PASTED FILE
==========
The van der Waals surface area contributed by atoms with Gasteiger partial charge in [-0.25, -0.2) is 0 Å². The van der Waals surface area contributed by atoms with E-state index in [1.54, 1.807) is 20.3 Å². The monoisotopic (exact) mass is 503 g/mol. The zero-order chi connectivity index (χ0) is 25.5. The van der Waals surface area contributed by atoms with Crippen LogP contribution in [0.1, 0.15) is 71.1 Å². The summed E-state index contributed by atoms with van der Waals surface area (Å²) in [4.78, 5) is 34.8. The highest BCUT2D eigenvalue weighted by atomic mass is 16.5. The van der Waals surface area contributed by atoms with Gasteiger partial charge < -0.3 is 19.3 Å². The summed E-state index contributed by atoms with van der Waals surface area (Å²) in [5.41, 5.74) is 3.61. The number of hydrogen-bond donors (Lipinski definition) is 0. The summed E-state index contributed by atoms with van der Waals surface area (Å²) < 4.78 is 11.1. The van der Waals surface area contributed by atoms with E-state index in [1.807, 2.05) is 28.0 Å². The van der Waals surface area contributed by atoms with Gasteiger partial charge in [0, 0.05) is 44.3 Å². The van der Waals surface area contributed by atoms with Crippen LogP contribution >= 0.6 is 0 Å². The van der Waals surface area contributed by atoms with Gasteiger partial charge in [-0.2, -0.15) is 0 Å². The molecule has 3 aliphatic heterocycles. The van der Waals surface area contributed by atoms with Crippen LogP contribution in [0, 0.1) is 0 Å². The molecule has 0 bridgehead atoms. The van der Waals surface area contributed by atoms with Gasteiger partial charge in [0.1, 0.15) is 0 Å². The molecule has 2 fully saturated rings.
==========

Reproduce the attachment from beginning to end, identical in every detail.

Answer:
The van der Waals surface area contributed by atoms with Gasteiger partial charge in [-0.25, -0.2) is 0 Å². The van der Waals surface area contributed by atoms with E-state index in [1.54, 1.807) is 20.3 Å². The monoisotopic (exact) mass is 503 g/mol. The zero-order chi connectivity index (χ0) is 25.5. The van der Waals surface area contributed by atoms with Crippen LogP contribution in [0.1, 0.15) is 71.1 Å². The summed E-state index contributed by atoms with van der Waals surface area (Å²) in [4.78, 5) is 34.8. The highest BCUT2D eigenvalue weighted by atomic mass is 16.5. The van der Waals surface area contributed by atoms with Gasteiger partial charge < -0.3 is 19.3 Å². The summed E-state index contributed by atoms with van der Waals surface area (Å²) in [5.41, 5.74) is 3.61. The number of hydrogen-bond donors (Lipinski definition) is 0. The summed E-state index contributed by atoms with van der Waals surface area (Å²) < 4.78 is 11.1. The van der Waals surface area contributed by atoms with E-state index in [1.807, 2.05) is 28.0 Å². The van der Waals surface area contributed by atoms with Gasteiger partial charge in [0, 0.05) is 44.3 Å². The van der Waals surface area contributed by atoms with Crippen LogP contribution >= 0.6 is 0 Å². The van der Waals surface area contributed by atoms with Gasteiger partial charge in [-0.2, -0.15) is 0 Å². The molecule has 3 aliphatic heterocycles. The van der Waals surface area contributed by atoms with Crippen LogP contribution in [0, 0.1) is 0 Å². The molecule has 0 bridgehead atoms. The van der Waals surface area contributed by atoms with Gasteiger partial charge in [0.1, 0.15) is 0 Å². The molecule has 2 fully saturated rings.